We would have battled with monsters, foraged for food and become stronger and more formidable in the process.
And this is still our story to a degree. We still are forced at some point to leave home and to make new friends, to decide what we want in life and to grow as people. And we all strive for actualization – that point at which we will feel we’ve found purpose and peace.
From all my years writing about health, fitness, and neuroscience, what I have learned is that the human body and mind crave challenge and new experience. Our body is constantly changing and if it is not taking on new challenges and having new adventures, then it is moving backward. It is up to you whether your body and mind grow or decay. This is why the brain releases reward hormones like dopamine and serotonin when we successfully accomplish a challenge and it’s why it becomes more plastic when we try to learn new subjects.
This is why we are more likely to enter a ‘flow state’ when we’re in an entirely new environment.
And when it comes to learning, the brain much prefers to learn through action and doing rather than through reading and theorizing.
This is where we get our urge to go out and explore the world and to take on new challenges. We could stay in our comfort zone but then we would not progress forward as individuals or as a race. If we did not all share that ‘call to adventure’, then would humanity be where it is today? Or would we all still be living in caves?
‘We choose to go to the moon not because it is easy, but because it is hard.’
This is the best part of the human spirit and it is what exists in all of us. It is why we will continue to do great things and it’s why we become overweight, depressed and mentally weak when we don’t venture outside our comfort zones.
This yearning for adventure is what makes humans great and it is a fundamental, albeit forgotten part of who we are.
Take a look at this ‘monomyth’ and then compare it to the universal story of the modern man that I shared earlier. How different are those two things? So many of us are working hard just to keep living, instead of actually growing or challenging ourselves.
Maslow’s Hierarchy of Needs
This can also be perfectly compared to Maslow’s hierarchy of needs. Abraham Maslow was a renowned psychologist who in 1943 put forward a ‘theory of human motivation’. He posited that our ‘needs’ can be arranged in a kind of hierarchy. At the bottom are our most immediate yet unfulfilling needs, while at the top are our most important needs. Happiness comes from fulfilling those top, crucial needs but we need to satisfy our baser urges first to get to this point.
Maslow described the hierarchy as such:
- Physiological needs (food, water, air)
Of course, our priority must always be to satisfy those first two, as without them we will perish. But this does not make us happy or fulfilled. From there comes the need for love, for community and for belonging. Some of the unhappiest people in the world have all the water and food they need, but they are completely alone.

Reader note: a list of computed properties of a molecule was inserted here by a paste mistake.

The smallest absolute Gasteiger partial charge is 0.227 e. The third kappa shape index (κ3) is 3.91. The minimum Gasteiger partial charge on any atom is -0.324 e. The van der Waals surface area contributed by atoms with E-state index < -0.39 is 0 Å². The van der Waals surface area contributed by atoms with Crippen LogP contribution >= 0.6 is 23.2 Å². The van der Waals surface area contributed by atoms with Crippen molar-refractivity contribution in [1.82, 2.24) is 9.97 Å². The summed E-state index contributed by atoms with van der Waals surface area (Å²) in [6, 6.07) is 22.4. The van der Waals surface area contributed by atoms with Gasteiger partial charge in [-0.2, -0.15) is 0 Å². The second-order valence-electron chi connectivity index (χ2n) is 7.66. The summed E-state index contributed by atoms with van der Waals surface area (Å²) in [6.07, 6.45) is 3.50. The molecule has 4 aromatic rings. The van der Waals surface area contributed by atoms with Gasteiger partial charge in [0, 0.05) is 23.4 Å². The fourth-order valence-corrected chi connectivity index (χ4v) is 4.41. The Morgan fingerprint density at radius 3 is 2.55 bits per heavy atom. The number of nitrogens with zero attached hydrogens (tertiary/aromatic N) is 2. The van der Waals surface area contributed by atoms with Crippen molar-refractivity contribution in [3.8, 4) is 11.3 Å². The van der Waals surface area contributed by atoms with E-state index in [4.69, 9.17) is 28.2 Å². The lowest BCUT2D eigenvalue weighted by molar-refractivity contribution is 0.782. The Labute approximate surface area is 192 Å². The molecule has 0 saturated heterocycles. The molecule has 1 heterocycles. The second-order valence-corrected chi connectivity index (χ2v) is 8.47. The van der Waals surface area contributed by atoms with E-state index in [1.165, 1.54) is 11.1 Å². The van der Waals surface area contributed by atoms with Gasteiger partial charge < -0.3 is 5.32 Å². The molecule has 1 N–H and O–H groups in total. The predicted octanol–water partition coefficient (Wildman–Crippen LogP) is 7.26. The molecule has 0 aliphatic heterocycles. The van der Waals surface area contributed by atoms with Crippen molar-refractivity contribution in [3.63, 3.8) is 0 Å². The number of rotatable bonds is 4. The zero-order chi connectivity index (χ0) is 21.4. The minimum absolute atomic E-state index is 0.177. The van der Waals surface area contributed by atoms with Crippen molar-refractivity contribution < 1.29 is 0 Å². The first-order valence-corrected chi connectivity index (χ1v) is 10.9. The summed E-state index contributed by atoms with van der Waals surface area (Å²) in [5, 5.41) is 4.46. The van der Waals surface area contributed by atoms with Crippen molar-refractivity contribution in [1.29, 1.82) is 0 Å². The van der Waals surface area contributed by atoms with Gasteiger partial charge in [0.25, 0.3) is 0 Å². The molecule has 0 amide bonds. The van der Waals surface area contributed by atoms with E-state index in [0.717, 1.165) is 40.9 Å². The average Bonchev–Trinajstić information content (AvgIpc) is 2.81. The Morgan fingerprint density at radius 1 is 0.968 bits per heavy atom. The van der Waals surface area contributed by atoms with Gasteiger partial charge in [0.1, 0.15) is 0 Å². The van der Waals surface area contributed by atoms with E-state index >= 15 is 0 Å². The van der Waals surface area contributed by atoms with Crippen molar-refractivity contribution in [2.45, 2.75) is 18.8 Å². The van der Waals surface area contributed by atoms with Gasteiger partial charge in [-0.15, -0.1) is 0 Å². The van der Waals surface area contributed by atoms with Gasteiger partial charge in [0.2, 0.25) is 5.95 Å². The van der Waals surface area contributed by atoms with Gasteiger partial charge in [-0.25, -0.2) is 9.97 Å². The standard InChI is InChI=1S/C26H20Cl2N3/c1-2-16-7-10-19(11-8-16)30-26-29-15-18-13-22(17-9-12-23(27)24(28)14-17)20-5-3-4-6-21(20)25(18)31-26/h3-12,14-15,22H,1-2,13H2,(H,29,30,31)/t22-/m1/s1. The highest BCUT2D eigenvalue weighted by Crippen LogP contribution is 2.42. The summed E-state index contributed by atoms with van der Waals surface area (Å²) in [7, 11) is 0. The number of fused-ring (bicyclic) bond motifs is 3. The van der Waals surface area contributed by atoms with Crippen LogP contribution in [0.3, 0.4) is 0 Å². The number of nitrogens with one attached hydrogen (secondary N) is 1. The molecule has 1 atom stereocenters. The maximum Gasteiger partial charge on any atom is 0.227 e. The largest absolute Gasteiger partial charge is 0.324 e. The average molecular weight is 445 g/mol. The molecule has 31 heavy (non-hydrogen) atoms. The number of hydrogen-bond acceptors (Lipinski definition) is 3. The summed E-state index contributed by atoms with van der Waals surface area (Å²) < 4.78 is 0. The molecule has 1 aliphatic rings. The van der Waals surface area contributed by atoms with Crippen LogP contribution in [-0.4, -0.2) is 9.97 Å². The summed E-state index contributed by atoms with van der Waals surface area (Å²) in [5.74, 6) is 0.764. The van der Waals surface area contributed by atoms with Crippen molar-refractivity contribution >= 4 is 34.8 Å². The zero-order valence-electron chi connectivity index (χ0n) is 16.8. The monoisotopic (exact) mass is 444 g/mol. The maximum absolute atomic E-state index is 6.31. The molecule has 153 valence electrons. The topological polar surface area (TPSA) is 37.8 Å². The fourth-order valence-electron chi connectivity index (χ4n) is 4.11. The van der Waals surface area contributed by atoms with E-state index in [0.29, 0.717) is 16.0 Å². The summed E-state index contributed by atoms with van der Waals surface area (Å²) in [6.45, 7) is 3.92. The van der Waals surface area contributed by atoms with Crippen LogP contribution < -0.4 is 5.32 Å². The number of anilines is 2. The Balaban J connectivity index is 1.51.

Next comes esteem – a sense of self-worth and affection. This comes from liking who you are, from understanding yourself and from being confident.
Finally, self-actualization is the highest calling for all humans. This is the recognition of our potential and the fulfillment of that potential. This is us finding our calling, our innermost desires and then working toward that. Generally, the happiest people are those who feel their life has meaning, purpose, and direction.
So you see: even if you are happily married with a great family and even high self-esteem, you won’t truly be happy until you are setting goals and growing toward them. And this is what we see in the hero’s journey even. The hero is happy where they are but they feel the call to something greater.
Later, Maslow would add an additional item to his list: self-transcendence. He described this as the highest and most inclusive of the holistic level of human consciousness. Behaving and relating as an end rather than a means. This could be seen as a parallel for the ‘apotheosis’ in the hero’s journey.
What is Your Calling?
Unfortunately, it has become all too easy for us to stay in our comfort zones thanks to the ready availability of… everything. Too often, the greatest challenge we will face on a daily basis is completing an assignment for work. The newest discovery we will make is often taking a different route home from work.
A perfect example of the Hero’s Journey in game form is the new Zelda: Breath of the Wild from Nintendo. This game manages to capture the feeling of challenge, of having to think on your feet and of discovering amazing new things perfectly. When you realize while being chased by an enemy that you can drop a combustible material to use as a trap, that is precisely the kind quick thinking that our brains were made for.
And when you stumble upon a magnificent view, hiding what looks to be a huge monolith, it triggers that same sense of wonder that our brains strive.
Zelda is working because it gives us challenges, discovery, and adventure – even if it is just a simulation.
The brain needs adventure and challenge to be happy. If you’re not finding your own calling and striving for your own discoveries, then you won’t be fulfilled. Forget comfort and focus on making your life a grand adventure. That way you will be happier and healthier.